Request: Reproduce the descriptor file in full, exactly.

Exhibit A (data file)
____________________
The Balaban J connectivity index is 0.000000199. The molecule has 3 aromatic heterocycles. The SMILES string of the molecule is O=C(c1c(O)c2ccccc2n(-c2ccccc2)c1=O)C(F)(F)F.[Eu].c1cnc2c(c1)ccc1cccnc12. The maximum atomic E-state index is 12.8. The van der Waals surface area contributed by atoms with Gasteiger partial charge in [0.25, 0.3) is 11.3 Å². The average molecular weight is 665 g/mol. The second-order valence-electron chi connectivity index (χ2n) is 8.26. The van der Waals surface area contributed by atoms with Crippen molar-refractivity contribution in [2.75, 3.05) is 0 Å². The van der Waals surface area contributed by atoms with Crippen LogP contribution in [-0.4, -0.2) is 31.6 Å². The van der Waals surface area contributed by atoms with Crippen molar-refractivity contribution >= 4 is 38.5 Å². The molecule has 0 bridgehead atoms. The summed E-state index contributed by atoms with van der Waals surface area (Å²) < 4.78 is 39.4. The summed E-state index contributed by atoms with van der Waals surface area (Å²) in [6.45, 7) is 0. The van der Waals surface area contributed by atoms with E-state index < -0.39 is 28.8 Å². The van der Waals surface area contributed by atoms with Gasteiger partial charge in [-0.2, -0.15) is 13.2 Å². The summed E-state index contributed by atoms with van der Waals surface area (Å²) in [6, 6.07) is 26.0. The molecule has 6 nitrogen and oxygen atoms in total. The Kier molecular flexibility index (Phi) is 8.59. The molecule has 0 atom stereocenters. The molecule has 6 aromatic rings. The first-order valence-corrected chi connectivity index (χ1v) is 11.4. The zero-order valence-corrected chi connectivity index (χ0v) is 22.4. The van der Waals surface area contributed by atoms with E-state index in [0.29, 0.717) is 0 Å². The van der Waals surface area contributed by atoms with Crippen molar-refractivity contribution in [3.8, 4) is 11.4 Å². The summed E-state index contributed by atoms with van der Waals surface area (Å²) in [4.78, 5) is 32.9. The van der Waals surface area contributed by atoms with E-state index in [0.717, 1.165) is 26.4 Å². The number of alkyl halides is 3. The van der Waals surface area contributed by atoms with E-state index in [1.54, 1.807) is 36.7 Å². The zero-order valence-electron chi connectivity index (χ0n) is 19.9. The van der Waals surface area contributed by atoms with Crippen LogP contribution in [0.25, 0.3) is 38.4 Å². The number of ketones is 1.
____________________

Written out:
The Balaban J connectivity index is 0.000000199. The molecule has 3 aromatic heterocycles. The SMILES string of the molecule is O=C(c1c(O)c2ccccc2n(-c2ccccc2)c1=O)C(F)(F)F.[Eu].c1cnc2c(c1)ccc1cccnc12. The maximum atomic E-state index is 12.8. The van der Waals surface area contributed by atoms with Gasteiger partial charge in [0.25, 0.3) is 11.3 Å². The average molecular weight is 665 g/mol. The second-order valence-electron chi connectivity index (χ2n) is 8.26. The van der Waals surface area contributed by atoms with Crippen molar-refractivity contribution in [2.75, 3.05) is 0 Å². The van der Waals surface area contributed by atoms with Crippen LogP contribution in [-0.4, -0.2) is 31.6 Å². The van der Waals surface area contributed by atoms with Crippen molar-refractivity contribution >= 4 is 38.5 Å². The molecule has 0 bridgehead atoms. The summed E-state index contributed by atoms with van der Waals surface area (Å²) < 4.78 is 39.4. The summed E-state index contributed by atoms with van der Waals surface area (Å²) in [6.45, 7) is 0. The van der Waals surface area contributed by atoms with E-state index < -0.39 is 28.8 Å². The van der Waals surface area contributed by atoms with Gasteiger partial charge in [-0.2, -0.15) is 13.2 Å². The summed E-state index contributed by atoms with van der Waals surface area (Å²) in [6, 6.07) is 26.0. The molecule has 6 nitrogen and oxygen atoms in total. The Kier molecular flexibility index (Phi) is 8.59. The molecule has 0 atom stereocenters. The molecule has 6 aromatic rings. The first-order valence-corrected chi connectivity index (χ1v) is 11.4. The zero-order valence-corrected chi connectivity index (χ0v) is 22.4. The van der Waals surface area contributed by atoms with E-state index in [0.29, 0.717) is 0 Å². The van der Waals surface area contributed by atoms with Crippen molar-refractivity contribution in [3.8, 4) is 11.4 Å². The summed E-state index contributed by atoms with van der Waals surface area (Å²) in [4.78, 5) is 32.9. The van der Waals surface area contributed by atoms with E-state index in [0.717, 1.165) is 26.4 Å². The number of alkyl halides is 3. The van der Waals surface area contributed by atoms with E-state index in [1.54, 1.807) is 36.7 Å². The zero-order valence-electron chi connectivity index (χ0n) is 19.9. The van der Waals surface area contributed by atoms with Crippen LogP contribution in [0.25, 0.3) is 38.4 Å². The number of ketones is 1.